At least for glibc, you shouldn't. The source indicates that the pointer is to a member of an internal state struct, so it's not something you can directly free.
The docs also hint at this:
To read the entire content of the of the
fstab file the GNU C
Library contains a set of three functions which are designed in the
The "usual" way here being something like
The return value may point to a static area, and may be overwritten
by subsequent calls to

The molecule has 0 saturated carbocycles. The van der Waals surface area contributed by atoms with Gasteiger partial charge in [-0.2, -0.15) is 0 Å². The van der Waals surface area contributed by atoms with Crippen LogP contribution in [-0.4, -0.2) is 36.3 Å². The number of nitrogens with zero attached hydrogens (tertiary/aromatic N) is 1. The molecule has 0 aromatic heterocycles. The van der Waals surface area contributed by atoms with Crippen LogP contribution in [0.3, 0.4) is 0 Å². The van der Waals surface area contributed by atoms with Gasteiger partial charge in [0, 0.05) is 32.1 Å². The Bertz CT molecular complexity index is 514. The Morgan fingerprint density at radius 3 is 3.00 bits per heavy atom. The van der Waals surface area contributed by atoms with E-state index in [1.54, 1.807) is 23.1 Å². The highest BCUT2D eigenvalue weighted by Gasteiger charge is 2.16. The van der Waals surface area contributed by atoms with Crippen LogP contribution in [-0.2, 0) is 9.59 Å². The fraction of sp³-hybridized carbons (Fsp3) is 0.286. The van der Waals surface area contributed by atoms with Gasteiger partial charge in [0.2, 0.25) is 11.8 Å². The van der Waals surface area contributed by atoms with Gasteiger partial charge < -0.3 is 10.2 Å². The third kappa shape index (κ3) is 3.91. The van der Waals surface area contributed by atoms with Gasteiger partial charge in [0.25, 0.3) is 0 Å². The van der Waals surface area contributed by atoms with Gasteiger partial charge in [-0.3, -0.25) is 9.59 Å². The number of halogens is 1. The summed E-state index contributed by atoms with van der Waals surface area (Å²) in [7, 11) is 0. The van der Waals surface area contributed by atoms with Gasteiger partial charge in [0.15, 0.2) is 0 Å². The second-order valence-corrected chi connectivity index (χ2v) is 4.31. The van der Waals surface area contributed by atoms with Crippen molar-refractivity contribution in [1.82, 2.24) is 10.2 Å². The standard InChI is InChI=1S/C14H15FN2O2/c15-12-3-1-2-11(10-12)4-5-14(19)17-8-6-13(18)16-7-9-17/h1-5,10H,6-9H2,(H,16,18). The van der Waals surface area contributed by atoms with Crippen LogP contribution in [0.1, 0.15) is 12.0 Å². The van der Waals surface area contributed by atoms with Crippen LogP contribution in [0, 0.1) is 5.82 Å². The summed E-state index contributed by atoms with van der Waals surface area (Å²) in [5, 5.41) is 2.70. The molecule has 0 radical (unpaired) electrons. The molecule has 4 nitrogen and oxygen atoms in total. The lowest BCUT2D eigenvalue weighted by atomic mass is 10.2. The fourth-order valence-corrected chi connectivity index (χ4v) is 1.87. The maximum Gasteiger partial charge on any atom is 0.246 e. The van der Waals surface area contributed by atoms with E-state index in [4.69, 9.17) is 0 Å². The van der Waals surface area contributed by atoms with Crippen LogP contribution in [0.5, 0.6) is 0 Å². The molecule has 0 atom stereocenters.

not pass the returned pointer to
Also, the glibc docs specifically for
The function returns a pointer to a variable of type
This variable is shared by all threads and therefore this function is
not thread-safe. If an error occurred getfsent returns a
That that variable is shared is a strong indication you should not mess with memory management.
If you want to free the resources, use
endfsent(), which will clear the internal state.